Ultrasone Edition 8 review: Ultrasone Edition 8

This closed-back design blocks outside noise almost as well as some of the better noise-canceling headphones without the inherent drawbacks (batteries, sound quality compromises, and noise-canceling ear pressure effects) of noise-canceling models. Ultrasone doesn't offer a noise-canceling model; its engineers can't bring themselves to alter the Ultrasone sound with noise-canceling circuitry. So it has instead beefed up the earcups' sealing to limit how much outside sound "leaks" in. It's a highly effective strategy.

The isolation also works in the other direction: people around you won't hear much sound from the Edition 8s, which will make them a good choice if you like to use headphones in bed. Open-back headphones like the Sennheiser HD 800 and Grado PS1000 can be annoying to people around you.

At home, we mostly listened to movies over our Onkyo TX-SR805 receiver. The Edition 8s brought jazz guitarist Mike Stern's "New Morning: The Paris Concert" DVD to life. The sound really did have a live, "this is happening now" quality. We listened at moderate and loud volumes, and while both sounded great, we preferred the louder sound. Drummer Dave Weckl's sticks beating the drum heads and cymbals sounded very real, and when Weckl put the sticks aside and used his hands, the Edition 8s imparted the tactile feel of skin against skin.

The Edition 8s' home theater muscles were put to good use on the "King Kong" DVD. First, because the headphones' prodigious bass output almost made up for not having a subwoofer. When Kong chases Jack Driscoll through New York City streets, every car crash and overturned street trolley was a visceral event.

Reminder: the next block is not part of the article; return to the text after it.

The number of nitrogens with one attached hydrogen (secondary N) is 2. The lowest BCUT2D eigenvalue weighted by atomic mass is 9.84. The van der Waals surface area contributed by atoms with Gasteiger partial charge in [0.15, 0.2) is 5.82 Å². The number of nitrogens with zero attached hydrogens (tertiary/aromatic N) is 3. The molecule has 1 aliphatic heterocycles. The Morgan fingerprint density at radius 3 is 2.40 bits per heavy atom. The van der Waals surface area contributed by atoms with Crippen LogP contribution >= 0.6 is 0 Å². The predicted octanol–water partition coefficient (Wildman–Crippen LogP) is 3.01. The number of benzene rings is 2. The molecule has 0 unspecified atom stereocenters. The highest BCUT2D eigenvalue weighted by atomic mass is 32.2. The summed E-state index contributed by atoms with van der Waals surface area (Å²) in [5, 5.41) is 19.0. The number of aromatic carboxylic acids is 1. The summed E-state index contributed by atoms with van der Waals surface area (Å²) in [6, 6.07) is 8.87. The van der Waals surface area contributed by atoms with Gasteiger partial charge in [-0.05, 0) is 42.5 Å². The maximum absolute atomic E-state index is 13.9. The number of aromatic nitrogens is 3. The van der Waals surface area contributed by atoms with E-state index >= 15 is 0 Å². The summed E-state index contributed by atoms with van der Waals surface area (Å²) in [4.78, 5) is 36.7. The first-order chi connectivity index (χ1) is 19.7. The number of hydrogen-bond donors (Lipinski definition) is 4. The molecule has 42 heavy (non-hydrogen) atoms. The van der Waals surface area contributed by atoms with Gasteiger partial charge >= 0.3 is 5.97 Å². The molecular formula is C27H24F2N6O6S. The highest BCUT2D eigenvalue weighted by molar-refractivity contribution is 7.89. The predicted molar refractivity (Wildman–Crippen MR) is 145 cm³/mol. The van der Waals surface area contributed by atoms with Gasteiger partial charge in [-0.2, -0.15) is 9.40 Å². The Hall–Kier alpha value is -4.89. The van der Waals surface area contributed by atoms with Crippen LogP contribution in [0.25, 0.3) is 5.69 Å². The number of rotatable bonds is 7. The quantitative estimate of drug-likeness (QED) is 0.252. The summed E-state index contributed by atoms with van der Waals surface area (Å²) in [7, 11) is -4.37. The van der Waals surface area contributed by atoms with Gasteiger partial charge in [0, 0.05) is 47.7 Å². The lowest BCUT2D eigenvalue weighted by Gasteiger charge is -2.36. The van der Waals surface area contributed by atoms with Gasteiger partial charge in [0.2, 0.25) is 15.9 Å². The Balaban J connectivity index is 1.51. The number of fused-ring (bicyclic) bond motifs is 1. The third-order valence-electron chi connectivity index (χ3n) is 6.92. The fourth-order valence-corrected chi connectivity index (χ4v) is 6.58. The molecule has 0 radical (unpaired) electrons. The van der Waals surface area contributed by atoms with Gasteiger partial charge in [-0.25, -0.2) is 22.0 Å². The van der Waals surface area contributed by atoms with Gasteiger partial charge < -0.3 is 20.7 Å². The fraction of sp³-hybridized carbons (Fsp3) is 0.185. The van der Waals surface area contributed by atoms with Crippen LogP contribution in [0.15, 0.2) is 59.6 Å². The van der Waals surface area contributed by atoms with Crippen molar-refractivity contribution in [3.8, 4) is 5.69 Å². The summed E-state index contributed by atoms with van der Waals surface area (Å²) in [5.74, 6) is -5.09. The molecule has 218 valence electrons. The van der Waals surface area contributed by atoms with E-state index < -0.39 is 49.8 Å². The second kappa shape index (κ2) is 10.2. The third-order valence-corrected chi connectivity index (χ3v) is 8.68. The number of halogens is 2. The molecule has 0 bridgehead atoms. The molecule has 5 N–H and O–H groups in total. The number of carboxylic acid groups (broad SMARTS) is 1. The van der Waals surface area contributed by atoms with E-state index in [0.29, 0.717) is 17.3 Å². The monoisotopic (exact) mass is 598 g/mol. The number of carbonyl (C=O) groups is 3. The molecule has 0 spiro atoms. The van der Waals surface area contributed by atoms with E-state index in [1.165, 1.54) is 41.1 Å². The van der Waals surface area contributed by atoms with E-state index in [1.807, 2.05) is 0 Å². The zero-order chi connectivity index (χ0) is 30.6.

For CDs and SACDs, we switched over to our Woo Audio WA6 Special Edition headphone amplifier. Listening to the newly remastered Beatles CDs, Paul McCartney's bass parts had a solid punch and power. The Ultrasone Edition 8s brought a new dimension to the sound when he plucked the strings on "The Word" from Rubber Soul. John Lennon sucks air into his mouth between verses on "Girl," and the Edition 8s made it sound less like an effect and more human. Drummer Ringo Starr's hand-slap percussive fills on "I'm Looking Through You" were newly evident. McCartney and Lennon's vocal athleticism on the earlier Beatles CDs sounded thrillingly present.

The Edition 8s were no slouch at home, but were even more amazing with our iPod. We have never heard that level of bass power, detail, overall dynamic range, midrange, and treble clarity on an iPod as we did when listening with the Edition 8s. The sound was much more dynamic than our Etymotic, Klipsch, Monster, and Ultimate Ears in-ear headphones. The Edition 8s sounded clear, clean, and pure with all kinds of music.

Back at home, comparisons with the Sennheiser HD 800s and Grado PS1000s put the Edition 8s' sound in perspective for home theater and music. Those two headphones delivered a significantly more open, less "in-the-head" sound than the Edition 8s'. But open-back headphones produce less bass--though we felt, from home audio sources, that the Sennheiser's and Grado's bass was more detailed.

We liked the Edition 8s best with our iPod, but the Grado PS1000s weren't far behind. The Sennheiser HD 800s sounded excellent as well, but they couldn't play as loud as the other two headphones with our iPod.

The Ultrasone Edition 8s are world-class headphones, but with a very different set of pluses when compared with the best headphones around. They would be our choice for bass-lovers, and for those who might be tempted to use full-size luxury headphones with their iPod or MP3 player.

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